A new study published in The Journal of the American Medical Association found that adding tomosynthesis (also known as 3D mammography) to a digital mammogram increases the detection rate for breast cancer and decreases the number of false positives. This is good news on the false positives front but does not change the fact that the philosophy of “early detection saves lives” is fundamentally flawed, no matter what technology is used.
What we now know from a growing body of evidence is that finding more breast cancers and finding them earlier, no matter what the detection method, does not reduce the number of women who die from the disease. Breast cancer is complex and the recognition that it’s not one single disease means that the claim “early detection saves lives” has grossly exaggerated the benefits of screening. Research shows that many cancers found by using increasingly sensitive screening methods would never have become life-threatening to a woman. Other types of breast cancer are so aggressive that no matter when they are found, they are still fatal. Many of the harms of tomosynthesis continue to be the same as the harms of traditional mammography which include over-diagnosis; finding cancers that are not life-threatening and may never cause symptoms; and over-treatment – treating these over-diagnosed cancers.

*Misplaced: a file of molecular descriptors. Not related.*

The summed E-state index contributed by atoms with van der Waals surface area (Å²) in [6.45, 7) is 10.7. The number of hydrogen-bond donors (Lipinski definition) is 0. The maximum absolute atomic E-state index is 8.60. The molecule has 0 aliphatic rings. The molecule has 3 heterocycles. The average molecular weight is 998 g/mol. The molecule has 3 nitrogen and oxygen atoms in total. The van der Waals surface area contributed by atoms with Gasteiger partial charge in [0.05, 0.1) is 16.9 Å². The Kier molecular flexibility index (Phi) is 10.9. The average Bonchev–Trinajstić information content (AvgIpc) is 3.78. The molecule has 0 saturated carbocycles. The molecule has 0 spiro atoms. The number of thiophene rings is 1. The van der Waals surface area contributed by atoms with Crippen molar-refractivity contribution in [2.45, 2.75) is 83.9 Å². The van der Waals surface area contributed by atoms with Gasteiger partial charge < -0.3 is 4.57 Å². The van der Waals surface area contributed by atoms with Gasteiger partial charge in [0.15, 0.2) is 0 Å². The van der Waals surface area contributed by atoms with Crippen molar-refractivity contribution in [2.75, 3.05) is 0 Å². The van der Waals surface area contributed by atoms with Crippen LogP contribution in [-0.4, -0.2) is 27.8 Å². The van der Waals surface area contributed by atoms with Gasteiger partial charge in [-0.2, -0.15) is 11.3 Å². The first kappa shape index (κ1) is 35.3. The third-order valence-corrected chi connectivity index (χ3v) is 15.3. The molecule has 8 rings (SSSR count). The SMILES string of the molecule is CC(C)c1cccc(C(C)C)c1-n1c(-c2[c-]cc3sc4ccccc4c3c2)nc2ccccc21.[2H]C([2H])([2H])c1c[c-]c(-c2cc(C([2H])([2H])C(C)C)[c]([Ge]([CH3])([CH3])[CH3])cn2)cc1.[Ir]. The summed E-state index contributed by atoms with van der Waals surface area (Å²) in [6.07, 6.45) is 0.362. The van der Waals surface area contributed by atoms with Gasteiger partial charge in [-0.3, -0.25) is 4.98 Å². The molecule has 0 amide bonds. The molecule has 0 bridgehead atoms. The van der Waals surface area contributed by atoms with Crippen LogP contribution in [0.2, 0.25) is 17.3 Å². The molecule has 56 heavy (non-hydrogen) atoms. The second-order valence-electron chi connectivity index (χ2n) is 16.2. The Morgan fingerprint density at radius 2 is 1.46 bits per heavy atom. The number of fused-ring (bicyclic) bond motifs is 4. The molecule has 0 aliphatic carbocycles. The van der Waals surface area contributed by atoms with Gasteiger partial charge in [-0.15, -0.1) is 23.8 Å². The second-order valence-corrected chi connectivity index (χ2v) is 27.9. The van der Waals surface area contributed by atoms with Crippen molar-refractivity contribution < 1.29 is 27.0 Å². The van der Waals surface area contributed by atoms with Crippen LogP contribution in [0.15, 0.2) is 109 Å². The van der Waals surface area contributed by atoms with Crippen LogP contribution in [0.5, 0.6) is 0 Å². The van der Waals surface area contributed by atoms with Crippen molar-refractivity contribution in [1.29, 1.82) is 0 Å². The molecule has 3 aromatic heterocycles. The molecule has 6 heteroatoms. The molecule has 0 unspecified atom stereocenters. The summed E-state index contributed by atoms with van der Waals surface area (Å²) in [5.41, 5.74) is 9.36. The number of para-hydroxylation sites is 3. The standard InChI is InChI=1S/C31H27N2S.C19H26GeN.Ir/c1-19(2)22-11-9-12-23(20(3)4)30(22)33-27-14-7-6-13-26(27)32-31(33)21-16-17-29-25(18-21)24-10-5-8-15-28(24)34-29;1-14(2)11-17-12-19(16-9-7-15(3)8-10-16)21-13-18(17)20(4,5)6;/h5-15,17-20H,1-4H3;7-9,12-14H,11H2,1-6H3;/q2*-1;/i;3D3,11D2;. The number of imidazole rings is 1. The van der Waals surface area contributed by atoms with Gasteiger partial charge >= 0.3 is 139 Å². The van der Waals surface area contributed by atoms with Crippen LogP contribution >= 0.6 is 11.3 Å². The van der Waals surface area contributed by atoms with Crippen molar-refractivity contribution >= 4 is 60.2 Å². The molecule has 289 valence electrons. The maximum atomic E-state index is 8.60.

As Dr. Barnett S. Kramer, director of the Division of Cancer Prevention at the National Cancer Institute states “[tomosynthsis is] not going to resolve the ongoing discussions about the overall utility of mammography.”
The specific study raises some other significant concerns. The first is that because the equipment is so expensive, breast centers that use these machines tend to serve a wealthier segment of the population, so the study’s population may not be a representative sample of women in the U.S. Second, because the study analyzed past records rather than using a more rigorous study method like a randomized controlled study, the evidence of benefit is not strong enough to encourage women and medical practitioners to add tomosynthesis to their screening regimen. Last, Hologic, the company that makes the only tomosynthesis equipment approved by the Food and Drug Administration, paid for this study and had the right to review the journal article before publication (although according to the study’s authors, they were not able to change the content). This conflict of interest should give us pause to consider who will benefit from the increase in tomosynthesis: women or Hologic?